Thursday, June 27, 2013

More Authors of the Golden Age of Science Fiction-E.C. Tubb

E.C. Tubb
Edwin Charles Tubb
Author, Editor
Born October 15, 1919, London, Englad
Died September 10, 2010, London, England


If the Golden Age of Science Fiction ended in 1950, then E.C. Tubb missed the mark by a year. His first published science fiction story, "Greek Gift," showed up in the British magazine New Worlds in Autumn 1951. Hundreds more novels and short stories poured from his pen over the next half century, including not just science fiction but also Westerns, detective fiction, adventure, comic book scripts, and adaptations from television. According to Wikipedia, Tubb wrote more than 140 novels and 230 short stories and novellas. He also served as editor of Authentic Science Fiction in 1956-1957. Short on material, he wrote an entire issue himself using different pseudonyms. In fact, Tubb is known to have used fifty-eight different pseudonyms in his writing. His most well-known series, comprising thirty-three volumes, is The Dumarest Saga. I have not read these books, but the description of an Earthman far from home and seeking his mythical home planet sounds like it could have inspired Battlestar Galactica. Tubb was more directly involved in another 1970s science fiction show, this one about people wandering away from planet Earth: Space: 1999.

E.C. Tubb wrote one story published in Weird Tales, "Sword in the Snow," from the Fall 1973 issue under the editorship of Sam Moskowitz. In his introduction, Moskowitz favorably compared it to the work of C.L. Moore.

A lifelong resident of London, E.C. Tubb died in 2010 at age ninety.

For Weird Tales
"Sword in the Snow" (Fall 1973)

The Winds of Gath, the first volume in the saga of Dumarest of Terra in an edition from 1982. The illustrator was Paul Alexander. 
This is the first chance I have had to show a Turkish edition of a science fiction or fantasy novel. I couldn't pass it up: E.C. Tubb's novelized version of Space: 1999, date unknown.

So that brings an end to my list of "More Authors of the Golden Age of Science Fiction." What's next? I wish I knew.

Text and captions copyright 2013 Terence E. Hanley

3 comments:

  1. I read a dozen or so of the Dumarest saga in my teens. I really enjoyed them - they were typical pulp of the day. Like a lot of the books written around then (Moorcock being another case in point) they were comparatively short, rarely clearing the 200 page mark. The covers were very representative of their time without - in retrospect - being very representative of the mc, who was depicted with flowing blond locks and a moustache (rather like some Seventies porn star) neither of which were ever mentioned in the books.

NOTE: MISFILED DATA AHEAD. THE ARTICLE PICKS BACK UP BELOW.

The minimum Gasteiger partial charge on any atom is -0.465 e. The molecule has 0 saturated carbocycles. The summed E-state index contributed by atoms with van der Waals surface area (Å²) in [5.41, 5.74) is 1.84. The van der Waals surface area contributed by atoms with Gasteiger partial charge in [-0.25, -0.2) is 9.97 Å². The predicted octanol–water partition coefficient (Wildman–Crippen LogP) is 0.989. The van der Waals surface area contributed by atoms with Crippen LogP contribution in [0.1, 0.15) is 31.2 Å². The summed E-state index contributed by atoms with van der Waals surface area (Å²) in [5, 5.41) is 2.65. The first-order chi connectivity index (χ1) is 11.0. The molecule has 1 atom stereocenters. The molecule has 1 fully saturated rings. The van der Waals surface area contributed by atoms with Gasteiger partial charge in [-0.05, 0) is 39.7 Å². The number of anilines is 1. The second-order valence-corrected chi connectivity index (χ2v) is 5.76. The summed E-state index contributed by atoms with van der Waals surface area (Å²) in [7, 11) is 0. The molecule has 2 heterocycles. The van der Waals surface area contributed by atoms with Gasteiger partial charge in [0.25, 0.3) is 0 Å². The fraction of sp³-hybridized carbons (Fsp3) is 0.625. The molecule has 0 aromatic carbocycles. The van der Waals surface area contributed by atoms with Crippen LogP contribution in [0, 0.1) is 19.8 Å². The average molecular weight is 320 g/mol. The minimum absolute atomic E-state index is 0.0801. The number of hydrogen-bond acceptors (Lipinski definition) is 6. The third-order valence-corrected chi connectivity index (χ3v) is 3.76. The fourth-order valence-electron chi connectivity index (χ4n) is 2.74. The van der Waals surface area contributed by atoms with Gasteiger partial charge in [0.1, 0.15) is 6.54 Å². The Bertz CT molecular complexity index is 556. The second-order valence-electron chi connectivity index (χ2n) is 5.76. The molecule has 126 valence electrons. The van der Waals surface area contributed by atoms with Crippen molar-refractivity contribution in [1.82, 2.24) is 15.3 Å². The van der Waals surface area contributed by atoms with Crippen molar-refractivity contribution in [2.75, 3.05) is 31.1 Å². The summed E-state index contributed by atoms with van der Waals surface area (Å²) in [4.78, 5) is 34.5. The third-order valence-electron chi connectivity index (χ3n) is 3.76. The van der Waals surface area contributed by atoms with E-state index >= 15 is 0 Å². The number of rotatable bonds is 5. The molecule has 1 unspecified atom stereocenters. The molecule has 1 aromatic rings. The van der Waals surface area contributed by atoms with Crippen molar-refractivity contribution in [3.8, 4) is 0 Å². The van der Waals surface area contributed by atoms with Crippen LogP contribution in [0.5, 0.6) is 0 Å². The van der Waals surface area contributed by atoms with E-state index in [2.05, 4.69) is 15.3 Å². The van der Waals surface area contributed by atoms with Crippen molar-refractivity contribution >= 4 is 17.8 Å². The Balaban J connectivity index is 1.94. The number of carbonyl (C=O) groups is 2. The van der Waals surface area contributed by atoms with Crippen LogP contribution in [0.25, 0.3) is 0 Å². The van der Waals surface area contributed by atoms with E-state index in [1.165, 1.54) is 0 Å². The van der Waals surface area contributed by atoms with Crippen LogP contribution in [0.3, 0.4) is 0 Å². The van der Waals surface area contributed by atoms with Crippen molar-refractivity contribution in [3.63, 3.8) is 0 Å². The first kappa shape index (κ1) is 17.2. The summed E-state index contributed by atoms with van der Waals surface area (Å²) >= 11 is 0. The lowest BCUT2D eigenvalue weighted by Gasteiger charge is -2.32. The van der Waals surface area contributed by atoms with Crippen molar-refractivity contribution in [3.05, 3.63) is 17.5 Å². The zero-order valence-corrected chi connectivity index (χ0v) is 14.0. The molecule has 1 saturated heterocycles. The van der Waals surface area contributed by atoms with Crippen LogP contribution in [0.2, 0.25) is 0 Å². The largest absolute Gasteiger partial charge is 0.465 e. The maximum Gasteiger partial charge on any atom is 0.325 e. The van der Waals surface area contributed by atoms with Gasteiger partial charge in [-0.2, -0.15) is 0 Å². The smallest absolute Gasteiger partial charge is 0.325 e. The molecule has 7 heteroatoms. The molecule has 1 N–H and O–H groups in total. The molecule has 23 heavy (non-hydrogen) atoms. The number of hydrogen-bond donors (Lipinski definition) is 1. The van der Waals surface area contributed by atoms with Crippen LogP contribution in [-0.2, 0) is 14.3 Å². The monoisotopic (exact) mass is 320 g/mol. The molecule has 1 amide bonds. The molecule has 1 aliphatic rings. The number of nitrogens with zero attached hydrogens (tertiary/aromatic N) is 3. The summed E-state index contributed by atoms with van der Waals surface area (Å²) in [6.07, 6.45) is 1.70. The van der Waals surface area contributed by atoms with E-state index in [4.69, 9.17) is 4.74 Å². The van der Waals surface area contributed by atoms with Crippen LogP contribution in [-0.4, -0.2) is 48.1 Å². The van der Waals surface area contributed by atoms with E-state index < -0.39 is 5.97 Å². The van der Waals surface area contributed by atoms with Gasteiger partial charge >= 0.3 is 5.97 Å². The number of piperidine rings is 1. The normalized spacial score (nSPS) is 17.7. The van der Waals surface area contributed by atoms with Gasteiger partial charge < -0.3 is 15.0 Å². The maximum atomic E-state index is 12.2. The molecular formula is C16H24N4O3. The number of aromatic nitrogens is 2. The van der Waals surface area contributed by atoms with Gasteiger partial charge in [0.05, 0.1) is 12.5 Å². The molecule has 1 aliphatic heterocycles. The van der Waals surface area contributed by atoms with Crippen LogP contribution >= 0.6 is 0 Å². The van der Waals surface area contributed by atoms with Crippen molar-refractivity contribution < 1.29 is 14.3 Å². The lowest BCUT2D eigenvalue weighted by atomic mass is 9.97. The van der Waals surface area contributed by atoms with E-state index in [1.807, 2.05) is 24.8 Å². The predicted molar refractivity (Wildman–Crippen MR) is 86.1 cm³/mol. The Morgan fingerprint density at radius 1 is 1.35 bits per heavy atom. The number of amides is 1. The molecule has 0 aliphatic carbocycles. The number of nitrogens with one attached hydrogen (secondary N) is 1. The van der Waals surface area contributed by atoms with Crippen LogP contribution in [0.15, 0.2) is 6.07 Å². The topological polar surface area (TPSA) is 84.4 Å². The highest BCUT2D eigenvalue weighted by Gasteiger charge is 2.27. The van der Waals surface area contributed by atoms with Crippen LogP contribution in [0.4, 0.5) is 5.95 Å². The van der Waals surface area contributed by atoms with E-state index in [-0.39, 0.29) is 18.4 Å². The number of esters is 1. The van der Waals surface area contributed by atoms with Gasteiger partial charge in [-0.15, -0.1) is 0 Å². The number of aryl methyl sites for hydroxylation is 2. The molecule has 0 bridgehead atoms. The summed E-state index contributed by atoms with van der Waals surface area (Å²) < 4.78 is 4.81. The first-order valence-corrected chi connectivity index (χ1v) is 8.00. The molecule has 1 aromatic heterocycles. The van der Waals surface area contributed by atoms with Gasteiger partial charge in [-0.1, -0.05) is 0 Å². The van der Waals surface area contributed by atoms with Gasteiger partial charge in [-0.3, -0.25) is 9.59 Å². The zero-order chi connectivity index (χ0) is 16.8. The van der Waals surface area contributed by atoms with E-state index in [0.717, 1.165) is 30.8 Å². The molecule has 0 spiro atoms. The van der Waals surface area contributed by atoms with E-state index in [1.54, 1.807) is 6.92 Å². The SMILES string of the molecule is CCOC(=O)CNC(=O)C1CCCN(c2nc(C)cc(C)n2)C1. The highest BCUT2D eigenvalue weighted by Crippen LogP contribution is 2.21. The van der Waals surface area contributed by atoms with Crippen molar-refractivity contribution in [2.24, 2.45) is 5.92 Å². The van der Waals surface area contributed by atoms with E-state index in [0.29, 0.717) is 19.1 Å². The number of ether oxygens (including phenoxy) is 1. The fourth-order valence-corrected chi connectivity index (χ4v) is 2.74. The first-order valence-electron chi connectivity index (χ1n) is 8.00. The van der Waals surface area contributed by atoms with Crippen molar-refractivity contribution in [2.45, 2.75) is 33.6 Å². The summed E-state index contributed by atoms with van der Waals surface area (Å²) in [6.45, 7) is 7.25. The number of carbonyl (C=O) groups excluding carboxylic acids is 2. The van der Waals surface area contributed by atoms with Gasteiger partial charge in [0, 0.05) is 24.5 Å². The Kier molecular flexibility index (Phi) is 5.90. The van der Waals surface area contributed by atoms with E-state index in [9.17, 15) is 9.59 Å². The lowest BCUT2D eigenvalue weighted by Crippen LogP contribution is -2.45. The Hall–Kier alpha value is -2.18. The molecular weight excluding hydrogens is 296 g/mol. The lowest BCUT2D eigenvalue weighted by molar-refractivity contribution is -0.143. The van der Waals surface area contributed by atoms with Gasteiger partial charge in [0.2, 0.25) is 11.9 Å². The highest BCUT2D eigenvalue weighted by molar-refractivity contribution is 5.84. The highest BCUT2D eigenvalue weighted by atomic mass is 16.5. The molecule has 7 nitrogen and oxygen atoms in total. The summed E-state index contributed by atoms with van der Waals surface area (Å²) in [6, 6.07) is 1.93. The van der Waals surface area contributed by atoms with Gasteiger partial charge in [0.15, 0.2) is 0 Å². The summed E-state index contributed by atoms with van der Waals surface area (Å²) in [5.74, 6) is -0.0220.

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  2. Aonghus,

    I should thank you for bringing E.C. Tubb to my attention. When you first mentioned the Dumarest Saga, I speculated that it had inspired the creators of Battlestar Galactica. In reading up on the show, I found that Glen Larson, the creator, first came up with the idea of Battlestar Galactica in the late 1960s. The first Dumarest book came out in 1967. The bad guys in Battlestar Galactica are of course the Cylons. You would know more than I about the Dumarest Saga, but it sounds like there is a group of antagonists called the Cyclans in the series. Battlestar Galactica is also related to Mormonism in one way or another. Maybe Glen Larson drew from several sources for inspiration. Star Trek and Star Wars are most obvious.

    TH

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  3. The Cyclans in the 'Dumarest' books bear certain similarities to the Jesuits - a religious order adopting an outward appearance of poverty while being secretly power-hungry and expansionist. They prioritise reason over emotion - one of the conditions of becoming a full member is a form of emotional lobotomy and this proves their undoing in their quest to locate Dumarest as he acts on his instincts.

    There is an interesting corollory with the BSG (the second, and far superior version of the series) in that each Cyclan's brain is removed before his body fails. These brains are all kept on an unspecified planet (very similar to the resurrection ships in BSG which stores each Cylon consciousness) acting as a sort of hive-mind that directs Cyclan activity throughout the galaxy.

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